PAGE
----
I am an economist who studies political economy, economic history, and development economics. I received my Ph.D. in Economics from Brown University in 2020.
In the fall of 2020, I will join the Department of Economics at Dartmouth College as an Assistant Professor of Economics.
Please find my CV here.
Job Market Paper
Social Exclusion and Social Preferences: Evidence from Colombia's Leper Colony
This paper explores the implications of social exclusion on empathy and behavior. Employing a lab-in-the-field approach in the region where Colombia’s leper colony was located, I establish that individuals whose ancestors suffered social exclusion tend to be more altruistic and display a higher degree of in-group favoritism. Moreover, this medically-induced exclusion continues to affect health choices and trust in modern medicine amongst descendants of lepers. I also show that oral histories, which recurrently make salient the exclusion experienced by ancestors, are a mechanism through which the outcomes materialize in the long run. Randomizing the salience of different components of such oral histories, I show that descendants of lepers who are made aware of the historical banishment of their ancestors display higher altruism and in-group favoritism, while descendants who are made aware of historical medical inaccuracies about the disease display lower trust in modern medicine. All in all, this paper shows that the effects of social exclusion can ripple across generations and may curb crucial public policies when these are associated with the exclusionary group. (Access paper here)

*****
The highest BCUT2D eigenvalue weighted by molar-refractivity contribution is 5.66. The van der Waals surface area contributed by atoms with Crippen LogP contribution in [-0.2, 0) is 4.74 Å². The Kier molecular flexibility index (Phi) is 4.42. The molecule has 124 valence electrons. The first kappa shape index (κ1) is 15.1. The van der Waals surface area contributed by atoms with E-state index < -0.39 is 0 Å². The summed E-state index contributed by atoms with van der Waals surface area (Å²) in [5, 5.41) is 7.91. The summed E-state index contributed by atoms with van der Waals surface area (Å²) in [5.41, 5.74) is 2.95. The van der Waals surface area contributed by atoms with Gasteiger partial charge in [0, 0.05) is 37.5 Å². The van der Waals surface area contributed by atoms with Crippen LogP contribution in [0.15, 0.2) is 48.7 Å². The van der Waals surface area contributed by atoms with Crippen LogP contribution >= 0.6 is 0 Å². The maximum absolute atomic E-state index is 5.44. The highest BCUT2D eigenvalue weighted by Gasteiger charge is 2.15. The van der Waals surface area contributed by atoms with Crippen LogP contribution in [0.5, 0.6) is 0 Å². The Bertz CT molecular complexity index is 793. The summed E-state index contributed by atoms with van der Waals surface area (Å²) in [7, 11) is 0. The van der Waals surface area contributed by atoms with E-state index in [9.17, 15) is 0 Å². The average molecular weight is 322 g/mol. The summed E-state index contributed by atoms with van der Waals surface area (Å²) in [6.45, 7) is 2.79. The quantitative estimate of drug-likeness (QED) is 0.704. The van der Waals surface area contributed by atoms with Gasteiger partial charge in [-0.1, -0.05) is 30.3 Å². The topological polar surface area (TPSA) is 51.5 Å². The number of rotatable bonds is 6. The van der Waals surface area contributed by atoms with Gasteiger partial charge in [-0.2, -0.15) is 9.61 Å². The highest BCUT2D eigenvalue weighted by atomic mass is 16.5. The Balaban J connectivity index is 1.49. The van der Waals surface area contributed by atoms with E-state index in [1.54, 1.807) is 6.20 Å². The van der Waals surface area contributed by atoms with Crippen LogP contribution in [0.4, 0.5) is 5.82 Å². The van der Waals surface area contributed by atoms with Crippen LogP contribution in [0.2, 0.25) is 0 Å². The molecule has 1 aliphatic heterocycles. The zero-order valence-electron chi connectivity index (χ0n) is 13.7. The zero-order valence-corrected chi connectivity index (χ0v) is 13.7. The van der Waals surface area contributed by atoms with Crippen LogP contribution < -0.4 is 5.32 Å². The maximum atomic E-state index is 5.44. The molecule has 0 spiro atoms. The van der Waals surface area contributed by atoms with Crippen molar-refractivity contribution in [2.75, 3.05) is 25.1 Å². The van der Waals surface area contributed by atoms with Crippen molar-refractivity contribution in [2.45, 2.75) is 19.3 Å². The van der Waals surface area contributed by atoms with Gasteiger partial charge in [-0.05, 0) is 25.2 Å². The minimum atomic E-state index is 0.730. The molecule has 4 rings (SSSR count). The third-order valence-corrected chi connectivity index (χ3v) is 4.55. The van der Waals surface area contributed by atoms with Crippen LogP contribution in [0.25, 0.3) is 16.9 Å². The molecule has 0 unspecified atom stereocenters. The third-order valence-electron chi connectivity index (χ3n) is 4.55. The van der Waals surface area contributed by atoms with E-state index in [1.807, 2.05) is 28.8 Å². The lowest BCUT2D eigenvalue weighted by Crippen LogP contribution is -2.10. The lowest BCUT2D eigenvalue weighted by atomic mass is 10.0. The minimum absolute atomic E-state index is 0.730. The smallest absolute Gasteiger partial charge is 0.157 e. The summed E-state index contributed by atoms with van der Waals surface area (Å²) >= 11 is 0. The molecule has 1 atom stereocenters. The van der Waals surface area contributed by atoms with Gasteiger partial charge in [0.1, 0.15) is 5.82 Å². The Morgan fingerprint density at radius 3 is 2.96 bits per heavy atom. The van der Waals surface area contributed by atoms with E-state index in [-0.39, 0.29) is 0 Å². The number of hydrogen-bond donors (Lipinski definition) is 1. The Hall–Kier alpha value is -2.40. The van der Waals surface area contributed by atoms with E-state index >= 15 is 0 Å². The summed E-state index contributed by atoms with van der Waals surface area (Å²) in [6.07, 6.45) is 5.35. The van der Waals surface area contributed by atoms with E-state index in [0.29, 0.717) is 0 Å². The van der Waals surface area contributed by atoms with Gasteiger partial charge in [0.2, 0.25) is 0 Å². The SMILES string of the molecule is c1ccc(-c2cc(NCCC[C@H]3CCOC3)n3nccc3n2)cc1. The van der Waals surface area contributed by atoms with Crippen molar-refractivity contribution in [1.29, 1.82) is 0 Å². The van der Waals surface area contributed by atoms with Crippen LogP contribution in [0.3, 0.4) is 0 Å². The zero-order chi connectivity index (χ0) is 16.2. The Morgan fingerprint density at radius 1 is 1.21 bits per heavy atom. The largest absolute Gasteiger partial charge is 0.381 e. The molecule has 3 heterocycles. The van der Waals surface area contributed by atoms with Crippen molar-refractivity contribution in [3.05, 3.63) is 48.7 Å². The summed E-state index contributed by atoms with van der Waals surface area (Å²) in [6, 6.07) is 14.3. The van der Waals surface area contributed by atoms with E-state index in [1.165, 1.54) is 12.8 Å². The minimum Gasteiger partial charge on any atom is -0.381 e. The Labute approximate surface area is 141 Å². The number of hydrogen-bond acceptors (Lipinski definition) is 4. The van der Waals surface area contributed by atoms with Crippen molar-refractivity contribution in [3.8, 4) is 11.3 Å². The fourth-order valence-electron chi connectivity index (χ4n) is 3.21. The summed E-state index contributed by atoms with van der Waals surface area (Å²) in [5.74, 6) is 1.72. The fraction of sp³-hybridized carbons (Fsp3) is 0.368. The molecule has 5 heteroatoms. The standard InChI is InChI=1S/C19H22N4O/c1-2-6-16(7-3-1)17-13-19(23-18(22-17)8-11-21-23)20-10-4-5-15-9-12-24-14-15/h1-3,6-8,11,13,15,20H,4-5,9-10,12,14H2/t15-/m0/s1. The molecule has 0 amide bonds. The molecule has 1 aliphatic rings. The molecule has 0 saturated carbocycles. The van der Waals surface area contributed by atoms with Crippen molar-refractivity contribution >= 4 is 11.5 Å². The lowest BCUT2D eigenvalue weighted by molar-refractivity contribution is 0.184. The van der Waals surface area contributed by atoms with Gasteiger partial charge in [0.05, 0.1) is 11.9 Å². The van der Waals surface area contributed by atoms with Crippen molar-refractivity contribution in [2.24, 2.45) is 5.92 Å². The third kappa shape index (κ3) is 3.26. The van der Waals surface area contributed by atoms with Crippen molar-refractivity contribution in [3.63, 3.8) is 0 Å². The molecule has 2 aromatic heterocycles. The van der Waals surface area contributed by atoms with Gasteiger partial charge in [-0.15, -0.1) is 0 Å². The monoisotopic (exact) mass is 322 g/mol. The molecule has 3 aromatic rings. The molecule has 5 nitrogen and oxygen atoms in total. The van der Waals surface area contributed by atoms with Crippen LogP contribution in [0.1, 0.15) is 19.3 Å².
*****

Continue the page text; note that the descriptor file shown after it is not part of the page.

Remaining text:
I am from Bogotá, Colombia, and I also hold a dual-MA in History from Brown University, as well as undergraduate degrees in both history and economics from Universidad de Los Andes.
My research focuses on development outcomes and development policies that are shaped and/or curbed by historically-determined social preferences. My work also incorporates insights from behavioral economics, experimental economics and culture economics.